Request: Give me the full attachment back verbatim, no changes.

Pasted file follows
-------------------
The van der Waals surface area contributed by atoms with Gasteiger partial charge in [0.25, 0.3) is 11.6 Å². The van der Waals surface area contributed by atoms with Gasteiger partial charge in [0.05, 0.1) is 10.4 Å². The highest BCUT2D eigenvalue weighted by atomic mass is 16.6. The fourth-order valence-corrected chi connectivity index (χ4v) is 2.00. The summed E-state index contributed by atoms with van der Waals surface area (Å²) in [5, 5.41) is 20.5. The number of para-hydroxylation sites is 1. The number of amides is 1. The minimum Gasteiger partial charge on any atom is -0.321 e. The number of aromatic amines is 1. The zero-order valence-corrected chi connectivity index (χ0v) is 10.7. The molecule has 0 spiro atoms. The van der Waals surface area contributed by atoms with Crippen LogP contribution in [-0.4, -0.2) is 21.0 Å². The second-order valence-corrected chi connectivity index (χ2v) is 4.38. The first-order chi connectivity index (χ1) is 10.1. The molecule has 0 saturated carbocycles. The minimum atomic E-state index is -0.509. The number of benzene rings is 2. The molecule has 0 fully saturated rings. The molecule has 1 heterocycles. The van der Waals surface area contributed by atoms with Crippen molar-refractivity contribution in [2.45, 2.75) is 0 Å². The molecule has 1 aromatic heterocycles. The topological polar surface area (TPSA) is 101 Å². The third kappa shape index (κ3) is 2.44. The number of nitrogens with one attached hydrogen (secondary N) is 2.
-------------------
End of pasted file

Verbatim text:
The van der Waals surface area contributed by atoms with Gasteiger partial charge in [0.25, 0.3) is 11.6 Å². The van der Waals surface area contributed by atoms with Gasteiger partial charge in [0.05, 0.1) is 10.4 Å². The highest BCUT2D eigenvalue weighted by atomic mass is 16.6. The fourth-order valence-corrected chi connectivity index (χ4v) is 2.00. The summed E-state index contributed by atoms with van der Waals surface area (Å²) in [5, 5.41) is 20.5. The number of para-hydroxylation sites is 1. The number of amides is 1. The minimum Gasteiger partial charge on any atom is -0.321 e. The number of aromatic amines is 1. The zero-order valence-corrected chi connectivity index (χ0v) is 10.7. The molecule has 0 spiro atoms. The van der Waals surface area contributed by atoms with Crippen LogP contribution in [-0.4, -0.2) is 21.0 Å². The second-order valence-corrected chi connectivity index (χ2v) is 4.38. The first-order chi connectivity index (χ1) is 10.1. The molecule has 0 saturated carbocycles. The minimum atomic E-state index is -0.509. The number of benzene rings is 2. The molecule has 0 fully saturated rings. The molecule has 1 heterocycles. The van der Waals surface area contributed by atoms with Crippen molar-refractivity contribution in [2.45, 2.75) is 0 Å². The molecule has 1 aromatic heterocycles. The topological polar surface area (TPSA) is 101 Å². The third kappa shape index (κ3) is 2.44. The number of nitrogens with one attached hydrogen (secondary N) is 2.